Strandhill and its Coastal Erosion problem

The eroded beach at Strandhill Strandhill is well known as a lovely seaside resort and world class surfing beach, though one unfortunate problem arising from the large atlantic waves pounding upon the beach at Strandhill is the constantly shifting sands and the ever-present issue of coastal erosion.

The problem of coastal erosion isn't just in the area of the beach near the cannon, or the nearby sand dunes, but also to an area close to the sewerage treatment works, some distance to the north of the cannon, very close to the western end of the runway at Strandhill Airport.

Sligo Bay, being a large half-moon shaped bay, with a large mass of water constantly being channelled in to a compact area, namely the popular seaside resorts of Strandhill and Rosses Point, both of which have been categorised as being soft coastlines (non rocky).

So when all the power of these north atlantic waves are channelled into these soft coastline areas, we get vast areas of sand being moved constantly around the bay, taking sand from one area and dumping it temporarily in another, then moving it again to a different area before once again dumping it temporarily. This is the catalist of a phenomenon known as coastal erosion.

Take a close look at the map above, showing a birds-eye-view of Sligo Bay, and you can clearly see large deposits of sand having been deposited in Ballysadare Bay, Cummeen Strand and Drumcliff Bay. These sands are being moved around constantly, taking more and more sand from the area of the dunes, out to sea, wearing away the beachfront, and claiming the area for the sea.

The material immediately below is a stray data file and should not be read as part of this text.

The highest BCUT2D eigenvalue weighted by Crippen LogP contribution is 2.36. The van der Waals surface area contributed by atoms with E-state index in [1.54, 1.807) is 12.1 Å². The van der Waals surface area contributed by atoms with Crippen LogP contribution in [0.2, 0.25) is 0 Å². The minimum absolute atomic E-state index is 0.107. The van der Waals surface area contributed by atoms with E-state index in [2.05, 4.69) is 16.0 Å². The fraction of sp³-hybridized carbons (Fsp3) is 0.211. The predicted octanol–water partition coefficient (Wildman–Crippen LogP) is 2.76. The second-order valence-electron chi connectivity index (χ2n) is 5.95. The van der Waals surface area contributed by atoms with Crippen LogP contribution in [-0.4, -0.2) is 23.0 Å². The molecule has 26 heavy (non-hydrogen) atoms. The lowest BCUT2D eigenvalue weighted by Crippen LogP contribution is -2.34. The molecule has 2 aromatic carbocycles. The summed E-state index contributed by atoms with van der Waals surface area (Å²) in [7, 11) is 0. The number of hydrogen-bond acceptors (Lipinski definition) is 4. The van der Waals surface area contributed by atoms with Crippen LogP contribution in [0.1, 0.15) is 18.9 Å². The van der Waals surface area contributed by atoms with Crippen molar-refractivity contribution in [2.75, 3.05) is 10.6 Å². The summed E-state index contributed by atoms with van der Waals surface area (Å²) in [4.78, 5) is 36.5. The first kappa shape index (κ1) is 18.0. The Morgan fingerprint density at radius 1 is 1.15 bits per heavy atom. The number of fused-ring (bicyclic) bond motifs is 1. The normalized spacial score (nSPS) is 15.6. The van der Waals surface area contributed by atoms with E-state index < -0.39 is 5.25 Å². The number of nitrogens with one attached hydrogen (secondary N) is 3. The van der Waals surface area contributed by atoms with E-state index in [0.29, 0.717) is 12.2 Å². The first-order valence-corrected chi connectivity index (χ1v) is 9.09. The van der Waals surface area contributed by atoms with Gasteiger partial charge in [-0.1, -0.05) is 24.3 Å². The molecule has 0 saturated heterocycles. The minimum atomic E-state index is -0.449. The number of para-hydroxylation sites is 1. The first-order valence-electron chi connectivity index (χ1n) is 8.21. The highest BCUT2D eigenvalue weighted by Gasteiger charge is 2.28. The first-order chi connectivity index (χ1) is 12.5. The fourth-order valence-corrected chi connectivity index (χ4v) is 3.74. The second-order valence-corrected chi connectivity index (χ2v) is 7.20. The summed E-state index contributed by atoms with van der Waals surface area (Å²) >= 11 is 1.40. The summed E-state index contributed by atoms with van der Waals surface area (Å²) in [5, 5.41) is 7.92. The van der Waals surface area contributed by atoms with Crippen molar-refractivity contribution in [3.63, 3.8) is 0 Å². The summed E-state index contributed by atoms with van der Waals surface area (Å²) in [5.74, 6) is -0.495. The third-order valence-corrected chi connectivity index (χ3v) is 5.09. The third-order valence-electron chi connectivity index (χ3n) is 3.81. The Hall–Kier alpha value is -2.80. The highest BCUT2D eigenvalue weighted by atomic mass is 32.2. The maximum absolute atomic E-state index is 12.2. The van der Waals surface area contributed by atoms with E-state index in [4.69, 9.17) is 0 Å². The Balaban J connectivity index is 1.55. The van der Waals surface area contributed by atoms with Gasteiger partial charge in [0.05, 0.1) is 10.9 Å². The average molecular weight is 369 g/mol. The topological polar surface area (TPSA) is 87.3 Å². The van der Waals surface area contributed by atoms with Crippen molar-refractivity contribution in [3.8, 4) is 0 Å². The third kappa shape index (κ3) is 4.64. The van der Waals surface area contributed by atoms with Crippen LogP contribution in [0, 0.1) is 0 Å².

During the early 1980's, Sligo County Council built a rock-based beach defence at Strandhill, this had the desired effect for a while, until it was realised that the problem had just been shifted from one area to another, and that area was about 200 metres to the north of the beach, adjacent to the sewerage treatment works, where the dunes there were now being eroded.

So if coastal protection is enhanced in one area, the problem moves somewhere else, unfortunately leaving Sligo County Council fighting a losing battle. Is there any long-term solution to the problem of coastal erosion?

That's an impossible question to answer as there are many variables at play.

It is believed that a large part of coastal erosion is the result of global warming. Therefore, in addition to rebuilding beaches and adding sea walls, decreasing greenhouse gas emissions could be beneficial to decreasing this erosion. So its not just a job for Sligo County Council, its up to each and every one of us to play our part.

One solution may be to investigate the possibility of building offshore breakwaters to reduce wave energy before it reaches the beach. Breakwaters are long heaps of rocks dumped parallel to the shore to intercept waves, their effectiveness however, depends on how they are used.

Submerged breakwaters are designed at a height that sits below the mean water level. This means that the structure protects the coastline from erosion without detracting from the aesthetics of the coastline. The idea to utilise submerged breakwaters came about through scientists observing the ability of coastal reefs to act as breakwaters offshore of coastlines. Once waves hit coastal reefs, the wave energy is significantly decreased.

Whether submerged breakwaters would work is not a question I am in the least bit qualified to answer, it is a suggestion worth looking in to. Though how and where to build them would have to be worked out, and we can imagine the Strandhill surfers wouldn't be too happy about them.

If you would like to contact us, we would love to hear from you via: E-mail Today.

This page was last updated on Thursday 5 May 2016.

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